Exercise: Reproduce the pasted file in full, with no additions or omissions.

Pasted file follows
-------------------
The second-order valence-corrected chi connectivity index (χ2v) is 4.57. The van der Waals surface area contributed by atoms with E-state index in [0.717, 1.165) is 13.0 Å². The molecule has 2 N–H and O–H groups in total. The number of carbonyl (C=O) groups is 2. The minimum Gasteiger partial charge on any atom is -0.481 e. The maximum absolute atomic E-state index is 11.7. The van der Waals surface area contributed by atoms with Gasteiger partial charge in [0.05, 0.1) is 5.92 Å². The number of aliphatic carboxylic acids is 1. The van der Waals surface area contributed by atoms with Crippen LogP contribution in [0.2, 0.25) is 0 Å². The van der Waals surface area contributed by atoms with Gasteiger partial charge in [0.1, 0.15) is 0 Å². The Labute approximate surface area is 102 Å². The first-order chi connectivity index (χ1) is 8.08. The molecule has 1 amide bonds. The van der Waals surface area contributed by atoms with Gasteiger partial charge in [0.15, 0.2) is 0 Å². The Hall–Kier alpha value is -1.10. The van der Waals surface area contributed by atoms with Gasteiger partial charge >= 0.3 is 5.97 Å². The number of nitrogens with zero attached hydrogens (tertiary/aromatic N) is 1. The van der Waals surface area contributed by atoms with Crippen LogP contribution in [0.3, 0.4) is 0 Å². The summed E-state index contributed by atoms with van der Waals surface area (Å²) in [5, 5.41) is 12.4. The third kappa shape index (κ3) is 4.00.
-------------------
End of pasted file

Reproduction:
The second-order valence-corrected chi connectivity index (χ2v) is 4.57. The van der Waals surface area contributed by atoms with E-state index in [0.717, 1.165) is 13.0 Å². The molecule has 2 N–H and O–H groups in total. The number of carbonyl (C=O) groups is 2. The minimum Gasteiger partial charge on any atom is -0.481 e. The maximum absolute atomic E-state index is 11.7. The van der Waals surface area contributed by atoms with Gasteiger partial charge in [0.05, 0.1) is 5.92 Å². The number of aliphatic carboxylic acids is 1. The van der Waals surface area contributed by atoms with Crippen LogP contribution in [0.2, 0.25) is 0 Å². The van der Waals surface area contributed by atoms with Gasteiger partial charge in [0.1, 0.15) is 0 Å². The Labute approximate surface area is 102 Å². The first-order chi connectivity index (χ1) is 8.08. The molecule has 1 amide bonds. The van der Waals surface area contributed by atoms with Gasteiger partial charge in [0.15, 0.2) is 0 Å². The Hall–Kier alpha value is -1.10. The van der Waals surface area contributed by atoms with Gasteiger partial charge >= 0.3 is 5.97 Å². The number of nitrogens with zero attached hydrogens (tertiary/aromatic N) is 1. The van der Waals surface area contributed by atoms with Crippen LogP contribution in [0.3, 0.4) is 0 Å². The summed E-state index contributed by atoms with van der Waals surface area (Å²) in [5, 5.41) is 12.4. The third kappa shape index (κ3) is 4.00.